When we talk about insomnia, we typically focus on adults. But for the 1 in 68 youth with an autism spectrum disorder (ASD), insomnia is a way of life. In fact, according to a 2009 study in the Sleep Medicine Reviews, between 50% and 80% of autistic children suffer from some form of sleep disorder. This is a greater portion than is found in both typically developing children and children with non-ASD developmental disorders.
What’s preventing autistic youth from getting to sleep and how can we help them get some much-needed rest? New work by psychiatrists and behavioral experts, as well as insights from parents and autistic individuals, can help these kids turn in for the night.
Spot The Causes
In order to minimize the symptoms of insomnia among those with ASD, the first step is to identify the primary causes – and there are plenty of options to choose from. Gastrointestinal problems are common in this population, while many others experience high anxiety or an elevated heart rate. This can lead to a state of hyperarousal when the individual should be sleeping.
Autistic individuals also seem to share a propensity towards ‘clock gene’ mutations, which alter the body’s day-night cycle. Essentially, the pineal gland doesn’t respond properly to natural light signals. This can result in daytime sleepiness or internally pushed back bedtime until hours later than it should be, a schedule incompatible with day-to-day lives.
Emphasize Sleep Hygiene
Of all the ways to diminish insomnia, the most reliable is something called “sleep hygiene.” Sleep hygiene is fundamentally about establishing a routine, which is ideal for children on the spectrum, but it also integrates other common insomnia-fighting recommendations.
For example, GoodZing’s insomnia-busting tips include avoiding stimulants, using herbal remedies, and reduced screen time in the hours before bed. All of these activities, but particularly eliminating stimulants and reducing screen time, are part of good sleep hygiene.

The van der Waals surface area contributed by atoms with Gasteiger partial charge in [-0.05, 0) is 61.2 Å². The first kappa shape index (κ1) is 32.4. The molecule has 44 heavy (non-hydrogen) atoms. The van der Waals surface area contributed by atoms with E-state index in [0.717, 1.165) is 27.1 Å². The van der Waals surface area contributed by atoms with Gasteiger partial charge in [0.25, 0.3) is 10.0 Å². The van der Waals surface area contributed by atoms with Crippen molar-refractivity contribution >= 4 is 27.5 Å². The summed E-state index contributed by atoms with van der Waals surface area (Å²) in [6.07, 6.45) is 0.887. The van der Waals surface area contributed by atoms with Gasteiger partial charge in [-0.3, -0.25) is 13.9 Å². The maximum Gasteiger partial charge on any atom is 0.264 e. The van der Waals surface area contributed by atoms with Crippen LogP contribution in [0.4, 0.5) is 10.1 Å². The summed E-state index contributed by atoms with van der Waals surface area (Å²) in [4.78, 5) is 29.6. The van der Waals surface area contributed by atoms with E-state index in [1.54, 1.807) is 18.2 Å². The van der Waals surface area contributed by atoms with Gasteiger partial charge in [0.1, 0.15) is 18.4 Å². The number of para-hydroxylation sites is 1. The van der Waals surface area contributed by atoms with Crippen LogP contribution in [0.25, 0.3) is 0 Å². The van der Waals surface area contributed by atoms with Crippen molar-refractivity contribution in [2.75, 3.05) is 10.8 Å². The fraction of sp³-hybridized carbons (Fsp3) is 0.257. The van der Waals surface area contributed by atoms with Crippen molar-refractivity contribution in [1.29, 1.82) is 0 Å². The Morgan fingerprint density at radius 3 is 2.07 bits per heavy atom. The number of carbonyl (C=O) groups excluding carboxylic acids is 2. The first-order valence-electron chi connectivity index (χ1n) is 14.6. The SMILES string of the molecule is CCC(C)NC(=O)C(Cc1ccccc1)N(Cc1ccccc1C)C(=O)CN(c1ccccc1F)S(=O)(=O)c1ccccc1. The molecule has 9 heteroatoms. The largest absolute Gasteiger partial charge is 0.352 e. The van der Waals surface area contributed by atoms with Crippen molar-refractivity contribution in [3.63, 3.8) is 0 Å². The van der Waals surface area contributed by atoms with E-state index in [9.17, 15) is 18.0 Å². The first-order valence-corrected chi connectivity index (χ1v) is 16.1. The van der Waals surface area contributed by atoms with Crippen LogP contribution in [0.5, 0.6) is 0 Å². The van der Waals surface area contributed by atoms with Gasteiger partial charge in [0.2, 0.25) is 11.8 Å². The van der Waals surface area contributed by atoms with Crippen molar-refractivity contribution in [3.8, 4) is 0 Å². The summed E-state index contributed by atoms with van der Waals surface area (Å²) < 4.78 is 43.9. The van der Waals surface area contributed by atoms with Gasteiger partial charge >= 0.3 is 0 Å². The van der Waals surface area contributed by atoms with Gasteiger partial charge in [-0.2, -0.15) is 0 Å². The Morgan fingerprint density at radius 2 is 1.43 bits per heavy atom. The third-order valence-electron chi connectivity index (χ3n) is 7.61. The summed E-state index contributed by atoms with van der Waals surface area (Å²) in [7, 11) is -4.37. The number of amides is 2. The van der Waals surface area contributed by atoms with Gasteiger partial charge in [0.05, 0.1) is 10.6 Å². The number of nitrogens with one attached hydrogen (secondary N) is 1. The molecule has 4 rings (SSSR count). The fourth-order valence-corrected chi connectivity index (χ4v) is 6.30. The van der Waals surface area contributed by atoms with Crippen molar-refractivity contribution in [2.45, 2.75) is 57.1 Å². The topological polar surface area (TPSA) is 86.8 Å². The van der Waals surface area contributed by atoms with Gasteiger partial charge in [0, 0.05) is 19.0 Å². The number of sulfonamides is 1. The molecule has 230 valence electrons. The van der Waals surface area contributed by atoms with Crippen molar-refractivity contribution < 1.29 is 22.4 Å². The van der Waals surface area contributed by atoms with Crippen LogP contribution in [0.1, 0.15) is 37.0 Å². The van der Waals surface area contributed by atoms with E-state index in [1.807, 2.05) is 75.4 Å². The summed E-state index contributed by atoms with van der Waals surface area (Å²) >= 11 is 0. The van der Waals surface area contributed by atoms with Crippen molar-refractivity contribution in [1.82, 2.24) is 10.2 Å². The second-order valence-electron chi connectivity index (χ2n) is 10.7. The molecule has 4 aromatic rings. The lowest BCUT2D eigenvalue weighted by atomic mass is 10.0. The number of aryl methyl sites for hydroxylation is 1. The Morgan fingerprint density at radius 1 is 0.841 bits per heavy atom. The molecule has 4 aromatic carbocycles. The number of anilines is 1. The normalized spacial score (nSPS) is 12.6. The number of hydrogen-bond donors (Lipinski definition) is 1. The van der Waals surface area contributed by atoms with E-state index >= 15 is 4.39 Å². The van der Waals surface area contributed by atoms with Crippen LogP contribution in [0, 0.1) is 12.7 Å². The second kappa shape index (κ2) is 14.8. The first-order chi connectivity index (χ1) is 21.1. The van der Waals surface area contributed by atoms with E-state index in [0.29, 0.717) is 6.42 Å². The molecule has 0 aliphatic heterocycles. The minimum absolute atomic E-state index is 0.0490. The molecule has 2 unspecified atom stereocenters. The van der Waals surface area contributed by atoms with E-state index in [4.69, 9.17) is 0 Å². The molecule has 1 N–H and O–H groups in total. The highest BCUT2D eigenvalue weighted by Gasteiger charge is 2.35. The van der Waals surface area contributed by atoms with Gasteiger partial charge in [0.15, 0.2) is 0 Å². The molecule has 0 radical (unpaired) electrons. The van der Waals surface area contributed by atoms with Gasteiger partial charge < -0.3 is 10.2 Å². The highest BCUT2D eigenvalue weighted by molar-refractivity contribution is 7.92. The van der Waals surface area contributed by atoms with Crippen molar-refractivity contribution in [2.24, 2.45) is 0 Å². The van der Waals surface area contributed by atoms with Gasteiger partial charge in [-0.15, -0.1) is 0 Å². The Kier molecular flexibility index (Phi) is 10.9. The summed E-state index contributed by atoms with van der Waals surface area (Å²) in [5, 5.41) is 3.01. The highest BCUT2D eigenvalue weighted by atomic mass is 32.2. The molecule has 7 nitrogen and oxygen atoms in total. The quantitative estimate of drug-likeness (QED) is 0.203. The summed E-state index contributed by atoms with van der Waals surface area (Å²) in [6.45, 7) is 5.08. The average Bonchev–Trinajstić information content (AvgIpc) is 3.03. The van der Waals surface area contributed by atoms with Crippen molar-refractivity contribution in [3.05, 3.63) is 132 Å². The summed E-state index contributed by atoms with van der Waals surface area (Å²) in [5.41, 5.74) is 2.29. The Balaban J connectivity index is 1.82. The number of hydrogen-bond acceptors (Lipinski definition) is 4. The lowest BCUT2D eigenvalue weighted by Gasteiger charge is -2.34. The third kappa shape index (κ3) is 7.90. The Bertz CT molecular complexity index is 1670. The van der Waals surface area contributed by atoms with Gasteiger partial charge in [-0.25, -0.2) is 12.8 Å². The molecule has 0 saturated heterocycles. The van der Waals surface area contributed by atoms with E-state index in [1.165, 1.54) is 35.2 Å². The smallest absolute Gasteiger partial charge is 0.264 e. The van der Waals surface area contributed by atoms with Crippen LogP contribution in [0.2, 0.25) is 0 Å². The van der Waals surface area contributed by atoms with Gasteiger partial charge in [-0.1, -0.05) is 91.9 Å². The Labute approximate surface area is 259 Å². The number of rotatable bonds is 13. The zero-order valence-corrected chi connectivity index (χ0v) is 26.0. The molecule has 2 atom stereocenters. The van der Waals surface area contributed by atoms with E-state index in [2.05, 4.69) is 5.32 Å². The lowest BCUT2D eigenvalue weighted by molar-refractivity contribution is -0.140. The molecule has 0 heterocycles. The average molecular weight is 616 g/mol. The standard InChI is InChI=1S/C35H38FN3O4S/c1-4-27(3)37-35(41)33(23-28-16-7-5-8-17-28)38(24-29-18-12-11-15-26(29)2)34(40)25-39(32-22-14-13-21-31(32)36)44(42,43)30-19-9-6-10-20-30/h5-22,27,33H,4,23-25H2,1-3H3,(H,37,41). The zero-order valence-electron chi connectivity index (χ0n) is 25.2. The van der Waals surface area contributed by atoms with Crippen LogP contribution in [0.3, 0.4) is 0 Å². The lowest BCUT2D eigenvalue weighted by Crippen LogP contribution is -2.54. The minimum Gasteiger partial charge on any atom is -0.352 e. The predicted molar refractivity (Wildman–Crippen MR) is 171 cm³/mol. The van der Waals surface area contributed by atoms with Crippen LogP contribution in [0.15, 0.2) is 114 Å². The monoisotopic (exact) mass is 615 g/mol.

Anyone with an autistic child is likely to spot some problems with the sleep hygiene proposal immediately. First, a significant proportion of those on the autism spectrum also have attention deficit hyperactivity disorder (ADHD), which is treated with stimulants. Parents should carefully monitor what time such medications are given to reduce their impact on sleep, and consider reducing the dosage as much as possible in consultation with a doctor.
The second obvious problem has to do with screen time. Whether your child uses a device to communicate or simply prefers videos and computer activities to other games or toys, taking away devices can cause a meltdown – and that defeats the purpose when it comes to getting your child to sleep. To mitigate the effects of blue light, which can keep the body alert, look for blue shift settings on tablets and computers and download programs that include calming sounds, images, or meditations.
Establisher Sensory-Friendly Space
Sensory processing issues are part and parcel with ASD, and uncomfortable pajamas or blankets can leave kids tossing and turning. By creating a sensory-friendly environment for sleep, though, parents can diminish this issue and help children settle their bodies down for sleep.
One way to reduce hyperarousal and create a calm sensory environment is by using a white noise machine. White noise blocks out distractions and stimuli such as cars outside, people walking around the house, or a TV in another room. Consider getting a machine with multiple sound options and test them out during the day to see what your child prefers.
Another popular sensory aid embraced by the autistic community is the weighted blanket. Weighted blankets provide deep proprioceptive input, which can help children better sense where their bodies are in space and offer a feeling of security. Additionally, many find the sensation of a sheet or other light blanket unsettling because it moves against the skin too much, while a weighted blanket holds the body in place.
Stick To The Schedule
Most adults can maintain good sleep hygiene without a strict routine, but for autistic youth scheduling is everything. Create a visual routine depicting the evening schedule. This will help your child understand the steps and predict what is coming next. Avoiding surprises is important to reducing hyperarousal and creating a smooth transition into bedtime.
Sleep shouldn’t have to be such a fraught issue, but many parents of autistic children find it to be a key source of stress. It’s time to stop the endless battles and make your nights restful again. While autistic individuals may face a lifelong struggle with sleep, creating healthy sleep habits in childhood can provide benefits that last well into adulthood.